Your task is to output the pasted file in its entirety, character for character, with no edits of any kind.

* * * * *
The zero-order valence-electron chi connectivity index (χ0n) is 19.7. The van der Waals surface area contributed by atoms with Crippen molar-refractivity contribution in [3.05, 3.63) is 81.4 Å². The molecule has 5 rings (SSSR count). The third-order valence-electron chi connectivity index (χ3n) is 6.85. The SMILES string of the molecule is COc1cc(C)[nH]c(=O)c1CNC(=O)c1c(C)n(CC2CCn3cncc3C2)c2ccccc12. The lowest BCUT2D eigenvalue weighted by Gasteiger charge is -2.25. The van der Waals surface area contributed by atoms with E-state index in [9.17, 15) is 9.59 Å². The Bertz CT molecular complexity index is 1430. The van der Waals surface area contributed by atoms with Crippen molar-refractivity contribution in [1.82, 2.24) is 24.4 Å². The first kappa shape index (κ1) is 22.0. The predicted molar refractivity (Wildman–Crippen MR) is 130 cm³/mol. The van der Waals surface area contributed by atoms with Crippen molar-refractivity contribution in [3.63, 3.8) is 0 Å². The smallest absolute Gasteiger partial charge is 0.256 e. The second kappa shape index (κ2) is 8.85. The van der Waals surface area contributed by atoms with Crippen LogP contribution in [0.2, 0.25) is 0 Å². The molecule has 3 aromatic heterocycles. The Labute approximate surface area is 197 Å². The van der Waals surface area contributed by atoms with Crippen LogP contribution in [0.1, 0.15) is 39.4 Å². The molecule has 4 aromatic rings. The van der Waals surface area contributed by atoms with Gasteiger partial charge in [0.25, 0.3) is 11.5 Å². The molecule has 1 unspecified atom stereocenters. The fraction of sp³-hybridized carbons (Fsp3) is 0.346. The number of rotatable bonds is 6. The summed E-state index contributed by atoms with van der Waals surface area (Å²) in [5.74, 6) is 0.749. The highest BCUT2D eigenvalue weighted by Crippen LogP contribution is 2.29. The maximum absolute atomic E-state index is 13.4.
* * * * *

The zero-order valence-electron chi connectivity index (χ0n) is 19.7. The van der Waals surface area contributed by atoms with Crippen molar-refractivity contribution in [3.05, 3.63) is 81.4 Å². The molecule has 5 rings (SSSR count). The third-order valence-electron chi connectivity index (χ3n) is 6.85. The SMILES string of the molecule is COc1cc(C)[nH]c(=O)c1CNC(=O)c1c(C)n(CC2CCn3cncc3C2)c2ccccc12. The lowest BCUT2D eigenvalue weighted by Gasteiger charge is -2.25. The van der Waals surface area contributed by atoms with E-state index in [9.17, 15) is 9.59 Å². The Bertz CT molecular complexity index is 1430. The van der Waals surface area contributed by atoms with Crippen molar-refractivity contribution in [1.82, 2.24) is 24.4 Å². The first kappa shape index (κ1) is 22.0. The predicted molar refractivity (Wildman–Crippen MR) is 130 cm³/mol. The van der Waals surface area contributed by atoms with Crippen molar-refractivity contribution in [3.63, 3.8) is 0 Å². The smallest absolute Gasteiger partial charge is 0.256 e. The second kappa shape index (κ2) is 8.85. The van der Waals surface area contributed by atoms with Crippen LogP contribution in [0.2, 0.25) is 0 Å². The molecule has 3 aromatic heterocycles. The Labute approximate surface area is 197 Å². The van der Waals surface area contributed by atoms with Crippen LogP contribution in [0.1, 0.15) is 39.4 Å². The molecule has 4 aromatic rings. The van der Waals surface area contributed by atoms with Gasteiger partial charge in [0.25, 0.3) is 11.5 Å². The molecule has 1 unspecified atom stereocenters. The fraction of sp³-hybridized carbons (Fsp3) is 0.346. The number of rotatable bonds is 6. The summed E-state index contributed by atoms with van der Waals surface area (Å²) in [5.74, 6) is 0.749. The highest BCUT2D eigenvalue weighted by Crippen LogP contribution is 2.29. The maximum absolute atomic E-state index is 13.4.